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A better effect of cilostazol for reducing in-stent restenosis after femoropopliteal artery stent placement in comparison with ticlopidine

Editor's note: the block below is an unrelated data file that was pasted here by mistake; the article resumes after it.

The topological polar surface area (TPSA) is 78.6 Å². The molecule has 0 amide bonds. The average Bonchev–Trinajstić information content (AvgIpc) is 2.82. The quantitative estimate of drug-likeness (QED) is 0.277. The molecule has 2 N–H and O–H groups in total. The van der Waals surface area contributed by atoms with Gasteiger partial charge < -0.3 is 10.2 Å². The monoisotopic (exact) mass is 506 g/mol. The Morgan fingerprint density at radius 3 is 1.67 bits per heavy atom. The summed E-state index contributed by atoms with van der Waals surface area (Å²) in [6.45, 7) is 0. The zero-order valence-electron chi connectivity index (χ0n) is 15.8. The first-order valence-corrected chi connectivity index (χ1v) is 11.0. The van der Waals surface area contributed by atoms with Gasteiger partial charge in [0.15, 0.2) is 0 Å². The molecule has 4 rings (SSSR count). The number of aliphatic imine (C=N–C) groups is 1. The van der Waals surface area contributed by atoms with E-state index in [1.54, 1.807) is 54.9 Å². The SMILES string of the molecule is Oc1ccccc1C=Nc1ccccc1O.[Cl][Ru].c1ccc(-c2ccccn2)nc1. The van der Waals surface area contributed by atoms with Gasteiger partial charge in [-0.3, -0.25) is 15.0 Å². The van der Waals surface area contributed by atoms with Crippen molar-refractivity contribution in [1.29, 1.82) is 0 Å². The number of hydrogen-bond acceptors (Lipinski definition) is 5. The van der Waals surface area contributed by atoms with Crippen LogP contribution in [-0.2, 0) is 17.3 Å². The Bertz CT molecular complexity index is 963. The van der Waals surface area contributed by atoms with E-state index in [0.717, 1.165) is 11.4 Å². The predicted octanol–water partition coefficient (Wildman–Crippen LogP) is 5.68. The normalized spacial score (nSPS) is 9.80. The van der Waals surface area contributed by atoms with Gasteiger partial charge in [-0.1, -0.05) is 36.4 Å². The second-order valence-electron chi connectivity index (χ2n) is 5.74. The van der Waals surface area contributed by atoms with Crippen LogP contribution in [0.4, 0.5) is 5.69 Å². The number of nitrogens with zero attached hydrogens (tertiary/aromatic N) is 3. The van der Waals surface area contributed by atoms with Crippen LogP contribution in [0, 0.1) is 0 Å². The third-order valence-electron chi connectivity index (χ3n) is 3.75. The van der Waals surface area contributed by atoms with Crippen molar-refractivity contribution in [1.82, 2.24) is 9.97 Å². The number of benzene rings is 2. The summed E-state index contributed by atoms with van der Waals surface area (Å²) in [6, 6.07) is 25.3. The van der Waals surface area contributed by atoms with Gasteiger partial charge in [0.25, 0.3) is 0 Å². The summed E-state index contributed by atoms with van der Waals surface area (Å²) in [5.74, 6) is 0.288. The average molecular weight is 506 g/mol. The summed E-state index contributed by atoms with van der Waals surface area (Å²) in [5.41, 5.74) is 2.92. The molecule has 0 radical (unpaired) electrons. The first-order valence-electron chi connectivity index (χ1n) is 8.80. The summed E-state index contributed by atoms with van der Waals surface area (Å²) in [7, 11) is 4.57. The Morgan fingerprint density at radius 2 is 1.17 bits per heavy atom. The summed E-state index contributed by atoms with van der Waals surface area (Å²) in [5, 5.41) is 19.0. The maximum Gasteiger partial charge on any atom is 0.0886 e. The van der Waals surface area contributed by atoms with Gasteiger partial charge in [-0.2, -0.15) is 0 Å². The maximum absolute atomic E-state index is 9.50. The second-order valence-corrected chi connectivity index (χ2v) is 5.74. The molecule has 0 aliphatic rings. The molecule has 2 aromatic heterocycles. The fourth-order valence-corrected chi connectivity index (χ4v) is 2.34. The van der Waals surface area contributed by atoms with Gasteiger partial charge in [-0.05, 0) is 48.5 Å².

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Ichiro Ikushima1, Kazuchika Yonenaga1, Hironao Iwakiri2, Hideki Nagoshi2, Haruhito Kumagai2, Yasuyuki Yamashita31Department of Radiology, 2Department of Cardiology, Miyakonojo Medical Association Hospital, Miyakonojo, Japan; 3Department of Diagnostic Radiology, Faculty of Life Sciences, Kumamoto University, Kumamoto, JapanPurpose: The purpose of this study was to assess the preventive effect of cilostazol on in-stent restenosis in patients after superficial femoral artery (SFA) stent placement.Materials and methods: Of 28 patients with peripheral arterial disease, who had successfully undergone stent implantation, 15 received cilostazol and 13 received ticlopidine. Primary patency rates were retrospectively analyzed by means of Kaplan–Meier survival curves, with differences between the two medication groups compared by log-rank test. A multivariate Cox proportional hazards model was applied to assess the effect of cilostazol versus ticlopidine on primary patency.Results: The cilostazol group had significantly better primary patency rates than the ticlopidine group. Cumulative primary patency rates at 12 and 24 months after stent placement were, respectively, 100% and 75% in the cilostazol group versus 39%and 30% in the ticlopidine group (P = 0.0073, log-rank test). In a multivariate Cox proportional hazards model with adjustment for potentially confounding factors, including history of diabetes, cumulative stent length, and poor runoff, patients receiving cilostazol had significantly reduced risk of restenosis (hazard ratio 5.4; P = 0.042).Conclusion: This retrospective study showed that cilostazol significantly reduces in-stent stenosis after SFA stent placement compared with ticlopidine.Keywords: cilostazol, ticlopidine, stent, primary patency rate, peripheral arterial disease, superficial femoral artery


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